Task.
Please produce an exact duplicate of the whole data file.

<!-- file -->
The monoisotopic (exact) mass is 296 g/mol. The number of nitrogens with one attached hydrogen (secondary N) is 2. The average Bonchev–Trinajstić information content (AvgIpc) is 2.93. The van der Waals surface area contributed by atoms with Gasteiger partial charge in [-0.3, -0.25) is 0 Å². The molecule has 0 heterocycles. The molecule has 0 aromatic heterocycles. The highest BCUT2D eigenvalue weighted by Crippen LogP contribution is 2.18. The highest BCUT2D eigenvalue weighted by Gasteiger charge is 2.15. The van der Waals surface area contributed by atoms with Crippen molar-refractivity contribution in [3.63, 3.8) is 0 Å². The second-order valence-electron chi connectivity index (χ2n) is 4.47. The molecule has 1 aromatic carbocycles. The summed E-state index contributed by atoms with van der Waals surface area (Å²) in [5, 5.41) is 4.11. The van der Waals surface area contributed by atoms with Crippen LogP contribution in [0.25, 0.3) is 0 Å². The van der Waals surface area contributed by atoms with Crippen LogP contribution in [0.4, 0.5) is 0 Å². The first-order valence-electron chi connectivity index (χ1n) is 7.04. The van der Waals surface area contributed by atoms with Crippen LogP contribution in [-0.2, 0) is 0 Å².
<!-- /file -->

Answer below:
The monoisotopic (exact) mass is 296 g/mol. The number of nitrogens with one attached hydrogen (secondary N) is 2. The average Bonchev–Trinajstić information content (AvgIpc) is 2.93. The van der Waals surface area contributed by atoms with Gasteiger partial charge in [-0.3, -0.25) is 0 Å². The molecule has 0 heterocycles. The molecule has 0 aromatic heterocycles. The highest BCUT2D eigenvalue weighted by Crippen LogP contribution is 2.18. The highest BCUT2D eigenvalue weighted by Gasteiger charge is 2.15. The van der Waals surface area contributed by atoms with Crippen molar-refractivity contribution in [3.63, 3.8) is 0 Å². The second-order valence-electron chi connectivity index (χ2n) is 4.47. The molecule has 1 aromatic carbocycles. The summed E-state index contributed by atoms with van der Waals surface area (Å²) in [5, 5.41) is 4.11. The van der Waals surface area contributed by atoms with Crippen LogP contribution in [0.25, 0.3) is 0 Å². The van der Waals surface area contributed by atoms with Crippen LogP contribution in [0.4, 0.5) is 0 Å². The first-order valence-electron chi connectivity index (χ1n) is 7.04. The van der Waals surface area contributed by atoms with Crippen LogP contribution in [-0.2, 0) is 0 Å².